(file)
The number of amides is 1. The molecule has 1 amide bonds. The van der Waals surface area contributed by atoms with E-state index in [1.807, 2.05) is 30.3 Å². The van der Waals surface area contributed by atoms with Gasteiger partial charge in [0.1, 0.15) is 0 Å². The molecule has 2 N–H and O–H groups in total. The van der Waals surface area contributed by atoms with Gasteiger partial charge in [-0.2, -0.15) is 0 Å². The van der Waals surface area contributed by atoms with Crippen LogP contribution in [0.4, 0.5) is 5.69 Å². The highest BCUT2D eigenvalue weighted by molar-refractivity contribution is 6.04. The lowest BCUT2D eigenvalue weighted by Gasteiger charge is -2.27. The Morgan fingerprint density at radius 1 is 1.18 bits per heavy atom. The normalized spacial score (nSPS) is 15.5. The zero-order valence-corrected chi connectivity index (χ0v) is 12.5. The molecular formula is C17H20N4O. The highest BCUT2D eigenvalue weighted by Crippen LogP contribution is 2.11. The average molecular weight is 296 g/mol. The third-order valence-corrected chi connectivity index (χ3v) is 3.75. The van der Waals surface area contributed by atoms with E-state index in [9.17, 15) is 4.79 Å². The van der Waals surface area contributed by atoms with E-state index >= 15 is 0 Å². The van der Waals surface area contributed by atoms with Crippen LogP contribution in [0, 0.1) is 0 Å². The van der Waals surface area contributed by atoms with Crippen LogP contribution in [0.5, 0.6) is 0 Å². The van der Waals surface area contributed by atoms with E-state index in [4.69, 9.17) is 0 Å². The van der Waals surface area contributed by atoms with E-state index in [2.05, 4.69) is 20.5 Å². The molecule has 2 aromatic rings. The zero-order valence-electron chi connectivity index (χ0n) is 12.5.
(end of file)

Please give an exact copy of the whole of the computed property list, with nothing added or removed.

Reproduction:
The number of amides is 1. The molecule has 1 amide bonds. The van der Waals surface area contributed by atoms with E-state index in [1.807, 2.05) is 30.3 Å². The van der Waals surface area contributed by atoms with Gasteiger partial charge in [0.1, 0.15) is 0 Å². The molecule has 2 N–H and O–H groups in total. The van der Waals surface area contributed by atoms with Gasteiger partial charge in [-0.2, -0.15) is 0 Å². The van der Waals surface area contributed by atoms with Crippen LogP contribution in [0.4, 0.5) is 5.69 Å². The highest BCUT2D eigenvalue weighted by molar-refractivity contribution is 6.04. The lowest BCUT2D eigenvalue weighted by Gasteiger charge is -2.27. The Morgan fingerprint density at radius 1 is 1.18 bits per heavy atom. The normalized spacial score (nSPS) is 15.5. The zero-order valence-corrected chi connectivity index (χ0v) is 12.5. The molecular formula is C17H20N4O. The highest BCUT2D eigenvalue weighted by Crippen LogP contribution is 2.11. The average molecular weight is 296 g/mol. The third-order valence-corrected chi connectivity index (χ3v) is 3.75. The van der Waals surface area contributed by atoms with E-state index in [9.17, 15) is 4.79 Å². The van der Waals surface area contributed by atoms with E-state index >= 15 is 0 Å². The van der Waals surface area contributed by atoms with Crippen LogP contribution in [0, 0.1) is 0 Å². The van der Waals surface area contributed by atoms with Crippen LogP contribution in [0.5, 0.6) is 0 Å². The van der Waals surface area contributed by atoms with E-state index in [4.69, 9.17) is 0 Å². The van der Waals surface area contributed by atoms with E-state index in [2.05, 4.69) is 20.5 Å². The molecule has 2 aromatic rings. The zero-order valence-electron chi connectivity index (χ0n) is 12.5.